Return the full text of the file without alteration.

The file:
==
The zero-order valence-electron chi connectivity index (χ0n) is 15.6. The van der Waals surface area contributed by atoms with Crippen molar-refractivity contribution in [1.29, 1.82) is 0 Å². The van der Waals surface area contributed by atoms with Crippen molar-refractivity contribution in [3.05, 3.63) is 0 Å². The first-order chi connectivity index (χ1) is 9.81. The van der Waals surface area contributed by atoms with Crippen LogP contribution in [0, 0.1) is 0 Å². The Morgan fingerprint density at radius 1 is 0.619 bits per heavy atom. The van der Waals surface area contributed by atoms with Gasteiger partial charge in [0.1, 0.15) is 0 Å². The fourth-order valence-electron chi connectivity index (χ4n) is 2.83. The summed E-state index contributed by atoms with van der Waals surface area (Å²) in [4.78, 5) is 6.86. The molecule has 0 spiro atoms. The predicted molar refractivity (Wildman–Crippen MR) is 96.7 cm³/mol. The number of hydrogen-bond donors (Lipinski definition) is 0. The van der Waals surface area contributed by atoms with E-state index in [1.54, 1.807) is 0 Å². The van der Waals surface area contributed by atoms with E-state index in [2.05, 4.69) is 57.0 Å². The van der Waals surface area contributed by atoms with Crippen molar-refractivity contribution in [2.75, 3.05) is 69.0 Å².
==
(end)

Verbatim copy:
The zero-order valence-electron chi connectivity index (χ0n) is 15.6. The van der Waals surface area contributed by atoms with Crippen molar-refractivity contribution in [1.29, 1.82) is 0 Å². The van der Waals surface area contributed by atoms with Crippen molar-refractivity contribution in [3.05, 3.63) is 0 Å². The first-order chi connectivity index (χ1) is 9.81. The van der Waals surface area contributed by atoms with Crippen LogP contribution in [0, 0.1) is 0 Å². The Morgan fingerprint density at radius 1 is 0.619 bits per heavy atom. The van der Waals surface area contributed by atoms with Gasteiger partial charge in [0.1, 0.15) is 0 Å². The fourth-order valence-electron chi connectivity index (χ4n) is 2.83. The summed E-state index contributed by atoms with van der Waals surface area (Å²) in [4.78, 5) is 6.86. The molecule has 0 spiro atoms. The predicted molar refractivity (Wildman–Crippen MR) is 96.7 cm³/mol. The number of hydrogen-bond donors (Lipinski definition) is 0. The van der Waals surface area contributed by atoms with E-state index in [1.54, 1.807) is 0 Å². The van der Waals surface area contributed by atoms with E-state index in [2.05, 4.69) is 57.0 Å². The van der Waals surface area contributed by atoms with Crippen molar-refractivity contribution in [2.75, 3.05) is 69.0 Å².